of an Indian payments firm in 2015 for €340 million. In 2016, Wirecard took a giant step
into the North American market by buying a prepaid payment business from Citigroup.
In the December of 2017, Markus Braun revealed that the company had received a €150
million loan from an undisclosed lender with his own shares pledged as collateral. The
company peaked in 2017-2018, when it briefly crossed Deutsche Bank on the Tec-DAX
index (with a then valuation of €21 billion ($24 billion), over Deutsche bank’s €20
billion), making it the most valuable financial services provider in Germany, despite
allegations over balance sheet discrepancies. Its revenue reached €1.5 billion, with a
balance sheet value of €5 billion. In 2017, it was proclaimed as one of Germany’s 30
most valuable companies. In 2018, Wirecard reported to have 5000 employees, with
250,000 merchants including over 100 airline companies, and a valuation of more than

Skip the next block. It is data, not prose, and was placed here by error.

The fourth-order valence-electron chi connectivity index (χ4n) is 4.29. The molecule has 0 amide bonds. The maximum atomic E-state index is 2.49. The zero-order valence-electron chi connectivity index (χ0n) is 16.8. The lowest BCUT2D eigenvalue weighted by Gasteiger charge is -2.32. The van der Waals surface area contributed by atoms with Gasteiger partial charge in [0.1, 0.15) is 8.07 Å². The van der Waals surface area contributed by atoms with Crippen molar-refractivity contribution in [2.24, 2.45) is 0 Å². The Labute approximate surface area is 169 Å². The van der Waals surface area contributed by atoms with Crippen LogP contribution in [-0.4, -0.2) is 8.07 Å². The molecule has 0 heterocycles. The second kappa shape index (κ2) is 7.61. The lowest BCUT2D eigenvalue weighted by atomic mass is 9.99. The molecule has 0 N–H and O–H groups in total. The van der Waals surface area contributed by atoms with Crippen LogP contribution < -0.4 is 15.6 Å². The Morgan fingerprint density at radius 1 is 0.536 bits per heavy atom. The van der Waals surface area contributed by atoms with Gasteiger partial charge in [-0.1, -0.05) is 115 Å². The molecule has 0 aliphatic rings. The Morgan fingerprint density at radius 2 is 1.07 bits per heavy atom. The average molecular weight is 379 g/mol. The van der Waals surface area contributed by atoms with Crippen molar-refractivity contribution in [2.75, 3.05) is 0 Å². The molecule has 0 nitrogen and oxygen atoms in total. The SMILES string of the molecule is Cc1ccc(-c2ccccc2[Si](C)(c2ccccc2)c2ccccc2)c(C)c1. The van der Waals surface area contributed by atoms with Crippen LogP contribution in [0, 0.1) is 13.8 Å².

“40 times that of next year’s expected earnings”. The fairytale didn’t end there- in 2019,
Wirecard secured an investment of €900 million from Japanese tech-fond conglomerate
Softbank, despite questions being raised over various dealings of the company. The same
year, Wirecard launched an investment grade bond issue worth €500 million, further
taking advantage of the goodwill on its side. Markus Braun seemed to be the beau ideal
leading a colossal fintech firm set to challenge Silicon Valley.
The stellar Y-o-Y figures reported by Wirecard. Source: Wirecard
In essence, the company’s announced profits and stellar growth seemed to make investors
flock at its door. However, this impressive record of accomplishment seemed to good to
be true and was not without its own scars. Despite Mr. Braun’s optimism and glitzy track
record, questions were being raised.
Share performance over 2019-20. Source: Wirecard
BaFin, Financial Times, whistleblowers, and short sellers: the whole kit and caboodle